One could possibly answer that, to the contrary, the fact that R. Yehoshua initially answered their two queries by quoting this Pasuk proves that he did in fact, accept the duality of "ve'kom"; and it is only because he knew that the Romans would not accept it that he declined to point it out to them (an approach that is often employed in the world of Aggadah).
Be that as it may, Tosfos in Yuma also suggests that perhaps one could interpret both ways, as we explained above. But (as the Torah Temimah himself states) they reject the suggestion, on the grounds that the word "kom" has a different meaning in each of the two possible interpretations, rendering them non-compatible. Chazal are therefore forced to choose between one and the other.
The Rosh cites the following Medrashim, all connected with Techi'as ha'Meisim, based on the Gemara in Sanhedrin.
A Miyn (a heretic) asked R. Meir whether, according to our tradition, when the dead will be resurrected, will they arise clothed or naked? To which the latter replied that if a wheat kernel, which is buried 'naked', grows with layers of clothing, how much more so Tzadikim, who are buried with their clothes, will come up with their clothes.
And when the Emperor asked Raban Gamliel how it is possible for dust to come to life, it was his own daughter who requested permission to reply. 'There are two potters living in our town', she said, 'one of them manufactures pots out of dust, the other, out of water. Which do you think is the greater expert?'
'What a question!', answered her father. 'It is obviously the latter!'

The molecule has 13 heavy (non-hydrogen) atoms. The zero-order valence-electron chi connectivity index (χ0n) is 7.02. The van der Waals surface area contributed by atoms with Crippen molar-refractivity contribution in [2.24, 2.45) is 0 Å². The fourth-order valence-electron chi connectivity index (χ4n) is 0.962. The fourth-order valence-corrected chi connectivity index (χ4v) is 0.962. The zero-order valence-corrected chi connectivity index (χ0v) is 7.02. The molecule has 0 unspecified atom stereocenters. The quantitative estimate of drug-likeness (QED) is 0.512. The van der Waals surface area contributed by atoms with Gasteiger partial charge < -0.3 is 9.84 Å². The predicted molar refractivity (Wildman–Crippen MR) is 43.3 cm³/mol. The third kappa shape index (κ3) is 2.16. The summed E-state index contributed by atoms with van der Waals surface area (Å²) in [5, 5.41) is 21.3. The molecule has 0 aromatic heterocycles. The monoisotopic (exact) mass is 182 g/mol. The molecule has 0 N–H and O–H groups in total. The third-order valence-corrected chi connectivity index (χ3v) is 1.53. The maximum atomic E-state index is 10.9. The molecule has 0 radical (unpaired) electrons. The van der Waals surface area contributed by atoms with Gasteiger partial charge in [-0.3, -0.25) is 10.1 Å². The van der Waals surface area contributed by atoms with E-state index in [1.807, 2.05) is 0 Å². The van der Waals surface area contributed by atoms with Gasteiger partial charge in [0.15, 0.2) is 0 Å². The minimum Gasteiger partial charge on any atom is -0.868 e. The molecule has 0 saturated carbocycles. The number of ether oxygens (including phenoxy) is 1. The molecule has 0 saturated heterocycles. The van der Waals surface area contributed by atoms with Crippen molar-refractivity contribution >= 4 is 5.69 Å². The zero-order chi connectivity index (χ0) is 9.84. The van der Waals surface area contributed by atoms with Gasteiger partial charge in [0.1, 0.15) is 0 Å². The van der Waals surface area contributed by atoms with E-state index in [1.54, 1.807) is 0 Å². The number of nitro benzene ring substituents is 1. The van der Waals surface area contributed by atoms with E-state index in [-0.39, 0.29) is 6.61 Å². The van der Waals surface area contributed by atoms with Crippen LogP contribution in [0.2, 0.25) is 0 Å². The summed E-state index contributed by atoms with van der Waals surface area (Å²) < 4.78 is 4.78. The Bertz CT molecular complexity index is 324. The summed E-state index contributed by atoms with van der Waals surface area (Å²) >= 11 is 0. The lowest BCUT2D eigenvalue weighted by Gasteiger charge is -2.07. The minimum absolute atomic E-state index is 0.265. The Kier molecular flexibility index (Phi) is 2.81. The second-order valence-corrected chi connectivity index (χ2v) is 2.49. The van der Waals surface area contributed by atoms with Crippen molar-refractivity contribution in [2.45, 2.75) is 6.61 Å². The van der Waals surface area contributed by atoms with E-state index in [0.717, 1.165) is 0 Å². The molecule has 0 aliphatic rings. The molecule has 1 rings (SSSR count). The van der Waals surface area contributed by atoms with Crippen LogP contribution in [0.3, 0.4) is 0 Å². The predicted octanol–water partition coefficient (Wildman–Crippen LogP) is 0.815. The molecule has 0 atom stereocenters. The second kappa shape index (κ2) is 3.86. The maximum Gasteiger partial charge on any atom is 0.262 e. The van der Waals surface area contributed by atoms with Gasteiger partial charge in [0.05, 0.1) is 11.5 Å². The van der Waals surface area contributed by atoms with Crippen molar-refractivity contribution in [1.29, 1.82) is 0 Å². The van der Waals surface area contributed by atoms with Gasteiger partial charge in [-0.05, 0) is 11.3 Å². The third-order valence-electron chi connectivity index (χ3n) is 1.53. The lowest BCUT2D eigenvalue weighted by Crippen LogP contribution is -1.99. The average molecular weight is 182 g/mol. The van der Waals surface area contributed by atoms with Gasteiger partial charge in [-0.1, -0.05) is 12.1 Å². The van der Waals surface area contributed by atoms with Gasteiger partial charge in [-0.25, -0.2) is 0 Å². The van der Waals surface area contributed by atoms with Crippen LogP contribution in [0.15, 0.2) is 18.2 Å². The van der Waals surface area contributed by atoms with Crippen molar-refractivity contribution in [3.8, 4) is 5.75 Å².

'But father,' she pointed out to him, 'you have just answered your own question. If G-d was able to create the world out of water, then He can surely create a person out of dust!'
de'Bei R. Yishmael maintains that one can learn Techi'as ha'Meisim from the creation of glass, which is created out of wind. Because if G-d created glass out of wind, He can certainly (re)create man with His own Breath!
A certain Miyn asked Gevihah ben Pesisa (a well-known hunchback) that if all living things are destined to die, how can the dead possibly come to life?
'Woe to you guilty ones (believers in evolution),' he replied! 'Now that those who had not previously existed came into existence (by the word of G-d); How much more so those who had!'
'How dare you call me 'a guilty one!', the Miyn retorted. 'I will give you such a kick that your hunchback will become straight!'
'If you do that', Gevihah ben Pesisa exclaimed, 'you will truly have proved yourself to be a master physician, and I will pay you handsomely!'